David Cameron and the Panama Papers

The British leader has acknowledged he had a stake in his father’s offshore trust—but says he sold it in 2010 before he became prime minister.

Neil Hall / AP

In an interview with ITV News, the British prime minister said: “We owned 5,000 units in Blairmore Investment Trust, which we sold in January 2010. That was worth something like £30,000 (about $42,000).”

Here’s more of David Cameron’s comments:

I paid income tax on the dividends. There was a profit on it but it was less than the capital gains tax allowance so I didn't pay capital gains tax. But it was subject to all the UK taxes in all the normal way.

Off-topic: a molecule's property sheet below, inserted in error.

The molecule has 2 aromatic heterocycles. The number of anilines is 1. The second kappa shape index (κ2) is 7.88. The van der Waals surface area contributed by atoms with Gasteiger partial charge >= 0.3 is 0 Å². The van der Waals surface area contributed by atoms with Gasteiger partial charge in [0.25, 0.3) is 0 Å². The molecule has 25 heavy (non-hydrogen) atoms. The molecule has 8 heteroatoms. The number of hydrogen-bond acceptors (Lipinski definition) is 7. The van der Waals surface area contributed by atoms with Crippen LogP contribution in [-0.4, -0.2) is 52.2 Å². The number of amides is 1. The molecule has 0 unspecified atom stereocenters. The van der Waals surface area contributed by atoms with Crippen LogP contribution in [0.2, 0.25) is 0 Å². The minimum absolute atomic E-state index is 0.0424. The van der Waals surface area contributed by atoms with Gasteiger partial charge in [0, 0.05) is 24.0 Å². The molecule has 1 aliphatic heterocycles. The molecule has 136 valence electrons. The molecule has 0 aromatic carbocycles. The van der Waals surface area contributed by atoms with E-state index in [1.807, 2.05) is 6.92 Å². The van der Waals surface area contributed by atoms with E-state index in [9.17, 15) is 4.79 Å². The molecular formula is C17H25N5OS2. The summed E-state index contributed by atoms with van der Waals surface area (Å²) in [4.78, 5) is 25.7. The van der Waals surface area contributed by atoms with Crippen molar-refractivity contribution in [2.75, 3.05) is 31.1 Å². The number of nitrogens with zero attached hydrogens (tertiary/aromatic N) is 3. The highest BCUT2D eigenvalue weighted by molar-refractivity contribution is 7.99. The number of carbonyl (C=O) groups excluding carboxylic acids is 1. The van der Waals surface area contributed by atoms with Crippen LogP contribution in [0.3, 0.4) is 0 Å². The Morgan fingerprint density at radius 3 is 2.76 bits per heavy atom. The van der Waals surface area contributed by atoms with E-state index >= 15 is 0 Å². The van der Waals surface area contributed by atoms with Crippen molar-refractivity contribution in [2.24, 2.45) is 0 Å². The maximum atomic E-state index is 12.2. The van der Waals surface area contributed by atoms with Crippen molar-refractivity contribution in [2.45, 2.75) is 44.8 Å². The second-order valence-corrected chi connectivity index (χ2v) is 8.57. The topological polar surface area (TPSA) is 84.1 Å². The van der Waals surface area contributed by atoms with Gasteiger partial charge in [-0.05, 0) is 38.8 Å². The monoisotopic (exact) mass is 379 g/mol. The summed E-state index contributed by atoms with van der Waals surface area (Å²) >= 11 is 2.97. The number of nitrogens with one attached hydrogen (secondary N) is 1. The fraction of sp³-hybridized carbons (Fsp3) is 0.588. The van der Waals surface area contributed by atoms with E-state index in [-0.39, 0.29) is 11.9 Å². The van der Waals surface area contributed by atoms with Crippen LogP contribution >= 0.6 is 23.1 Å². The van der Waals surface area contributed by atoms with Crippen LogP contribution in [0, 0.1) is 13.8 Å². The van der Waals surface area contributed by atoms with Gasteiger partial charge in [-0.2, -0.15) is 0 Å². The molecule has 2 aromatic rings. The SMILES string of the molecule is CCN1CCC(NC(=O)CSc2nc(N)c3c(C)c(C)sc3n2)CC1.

I want to be as clear as I can about the past, about the present, about the future, because frankly I don't have anything to hide.

He added that he’d received a £300,000 (about $420,000) inheritance from his father, who died in 2010, but acknowledged he couldn’t be sure if that money came from an offshore source.

Cameron had been urged to disclose details about family’s finances after the release this week of the Panama Papers. On Wednesday, Downing Street said Cameron and his family didn’t benefit from offshore funds, calling it a “private matter.” The documents contain revelations that several prominent global figures held shell accounts overseas—including Iceland’s prime minister who resigned over the claims. This in itself isn’t illegal—though it does raise questions about the types of tax-avoidance plans available for the world’s wealthy.